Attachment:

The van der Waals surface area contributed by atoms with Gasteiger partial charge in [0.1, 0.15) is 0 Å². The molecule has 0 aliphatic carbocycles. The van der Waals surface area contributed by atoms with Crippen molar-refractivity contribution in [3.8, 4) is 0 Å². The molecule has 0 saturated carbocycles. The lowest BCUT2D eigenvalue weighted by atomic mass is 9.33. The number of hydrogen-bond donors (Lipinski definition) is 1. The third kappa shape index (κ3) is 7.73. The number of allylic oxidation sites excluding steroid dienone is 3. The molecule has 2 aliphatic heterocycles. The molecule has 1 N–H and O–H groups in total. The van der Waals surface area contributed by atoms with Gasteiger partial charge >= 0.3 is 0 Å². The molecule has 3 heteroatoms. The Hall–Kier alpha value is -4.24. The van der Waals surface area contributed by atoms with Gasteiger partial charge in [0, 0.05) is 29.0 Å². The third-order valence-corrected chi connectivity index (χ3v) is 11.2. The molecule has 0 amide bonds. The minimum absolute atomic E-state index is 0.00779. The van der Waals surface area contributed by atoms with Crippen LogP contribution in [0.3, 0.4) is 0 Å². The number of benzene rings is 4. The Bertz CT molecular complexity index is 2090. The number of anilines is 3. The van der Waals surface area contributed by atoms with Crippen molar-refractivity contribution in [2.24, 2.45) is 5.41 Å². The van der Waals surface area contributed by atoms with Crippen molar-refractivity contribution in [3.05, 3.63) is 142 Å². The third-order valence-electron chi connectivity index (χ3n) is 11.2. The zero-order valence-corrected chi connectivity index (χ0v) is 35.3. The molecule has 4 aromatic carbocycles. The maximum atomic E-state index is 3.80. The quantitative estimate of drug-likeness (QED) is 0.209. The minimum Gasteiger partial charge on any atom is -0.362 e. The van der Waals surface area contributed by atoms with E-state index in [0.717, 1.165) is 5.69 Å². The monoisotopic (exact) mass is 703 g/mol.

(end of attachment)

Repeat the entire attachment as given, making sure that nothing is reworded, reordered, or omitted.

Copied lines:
The van der Waals surface area contributed by atoms with Gasteiger partial charge in [0.1, 0.15) is 0 Å². The molecule has 0 aliphatic carbocycles. The van der Waals surface area contributed by atoms with Crippen molar-refractivity contribution in [3.8, 4) is 0 Å². The molecule has 0 saturated carbocycles. The lowest BCUT2D eigenvalue weighted by atomic mass is 9.33. The number of hydrogen-bond donors (Lipinski definition) is 1. The third kappa shape index (κ3) is 7.73. The number of allylic oxidation sites excluding steroid dienone is 3. The molecule has 2 aliphatic heterocycles. The molecule has 1 N–H and O–H groups in total. The van der Waals surface area contributed by atoms with Gasteiger partial charge >= 0.3 is 0 Å². The molecule has 3 heteroatoms. The Hall–Kier alpha value is -4.24. The van der Waals surface area contributed by atoms with Gasteiger partial charge in [0, 0.05) is 29.0 Å². The third-order valence-corrected chi connectivity index (χ3v) is 11.2. The molecule has 0 amide bonds. The minimum absolute atomic E-state index is 0.00779. The van der Waals surface area contributed by atoms with Crippen LogP contribution in [0.3, 0.4) is 0 Å². The number of benzene rings is 4. The Bertz CT molecular complexity index is 2090. The number of anilines is 3. The van der Waals surface area contributed by atoms with Crippen molar-refractivity contribution in [2.24, 2.45) is 5.41 Å². The van der Waals surface area contributed by atoms with Crippen molar-refractivity contribution in [3.05, 3.63) is 142 Å². The third-order valence-electron chi connectivity index (χ3n) is 11.2. The zero-order valence-corrected chi connectivity index (χ0v) is 35.3. The molecule has 4 aromatic carbocycles. The maximum atomic E-state index is 3.80. The quantitative estimate of drug-likeness (QED) is 0.209. The minimum Gasteiger partial charge on any atom is -0.362 e. The van der Waals surface area contributed by atoms with E-state index in [0.717, 1.165) is 5.69 Å². The monoisotopic (exact) mass is 703 g/mol.